Christian students being pressured to convert to Islam in Pakistan

Allegations that Pakistani Christian students are being pressured into converting to Islam have prompted the Punjab government to launch an investigation into the matter.

Last year, Pakistani Christian leaders filed a petition with the Supreme Court to put an end to discrimination against minorities in the education sector. Earlier this year, the Pakistan Minorities Teachers' Association (PMTA) urged the Chief Justice of Pakistan to launch an inquiry into victimization and religious persecution of non-Muslim students, Christian Today reports.

Students attend class at the Musa Neka Public School in Wana, the main town in Pakistan's South Waziristan tribal region bordering Afghanistan. November 28, 2012. | Reuters/Faisal Mahmood

In response to the association's call, the Punjab government sent PMTA chairman Prof. Anjum James Paul a letter promising to investigate the issue. In the letter sent to the government in April, Paul cited the example of eighth-grade Pakistani Christian student Naveed Rafique who failed in an examination after refusing to recite the Islamic statement of faith, Christians in Pakistan details.

In an interview with Christians in Pakistan, Rafique said he was unable to recite the Islamic "Kalimah" because he is a Christian and he does not know it. The association also said the student was pressured to convert and noted that the mere recitation of the Kalimah is considered an act of embracing Islam.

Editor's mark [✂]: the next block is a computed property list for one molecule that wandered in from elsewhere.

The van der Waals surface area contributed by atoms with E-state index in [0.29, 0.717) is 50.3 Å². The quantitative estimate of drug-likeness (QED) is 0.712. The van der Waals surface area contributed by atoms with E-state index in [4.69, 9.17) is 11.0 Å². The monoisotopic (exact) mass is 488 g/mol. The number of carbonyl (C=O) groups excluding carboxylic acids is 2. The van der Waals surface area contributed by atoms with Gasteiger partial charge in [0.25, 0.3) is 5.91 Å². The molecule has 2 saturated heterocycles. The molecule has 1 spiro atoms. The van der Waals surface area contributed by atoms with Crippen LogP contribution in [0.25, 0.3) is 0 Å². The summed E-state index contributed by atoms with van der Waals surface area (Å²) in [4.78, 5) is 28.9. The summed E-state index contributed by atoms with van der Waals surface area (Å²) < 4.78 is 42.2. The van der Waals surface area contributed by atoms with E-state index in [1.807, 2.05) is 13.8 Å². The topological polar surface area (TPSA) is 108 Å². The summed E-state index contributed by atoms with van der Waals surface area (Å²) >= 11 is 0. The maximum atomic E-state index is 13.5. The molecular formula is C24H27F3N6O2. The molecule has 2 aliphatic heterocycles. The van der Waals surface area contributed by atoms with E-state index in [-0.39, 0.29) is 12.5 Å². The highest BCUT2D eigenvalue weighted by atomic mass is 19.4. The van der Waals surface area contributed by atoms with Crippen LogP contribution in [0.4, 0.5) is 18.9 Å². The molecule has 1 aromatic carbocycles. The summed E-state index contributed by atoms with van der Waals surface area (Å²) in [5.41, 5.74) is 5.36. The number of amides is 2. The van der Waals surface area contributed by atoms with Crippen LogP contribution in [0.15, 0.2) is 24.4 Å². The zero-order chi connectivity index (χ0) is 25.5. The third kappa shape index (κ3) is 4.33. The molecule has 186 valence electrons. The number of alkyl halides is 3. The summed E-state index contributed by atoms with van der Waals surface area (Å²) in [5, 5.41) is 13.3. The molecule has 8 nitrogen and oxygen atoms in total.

The organization reports that state schools in the country are deliberately trying to convince non-Muslim students to embrace Islam. In the letter to the Punjab government, the association said the identities of non-Muslim students are not accepted in these schools.

"They are not ready to accept the religious identity of non-Muslim students at any cost," the association said in the letter. "They are forced to study Islamic beliefs and practices in the subjects of languages, social sciences, pure sciences and Islamic Studies from school education to higher education."

For Peter Jacob, a Catholic official with the Centre for Social Justice, informing the Supreme Court about the plight of religious minorities in Pakistan is very important. He said religious discrimination in the education system should be given emphasis.

Inside Christian Daily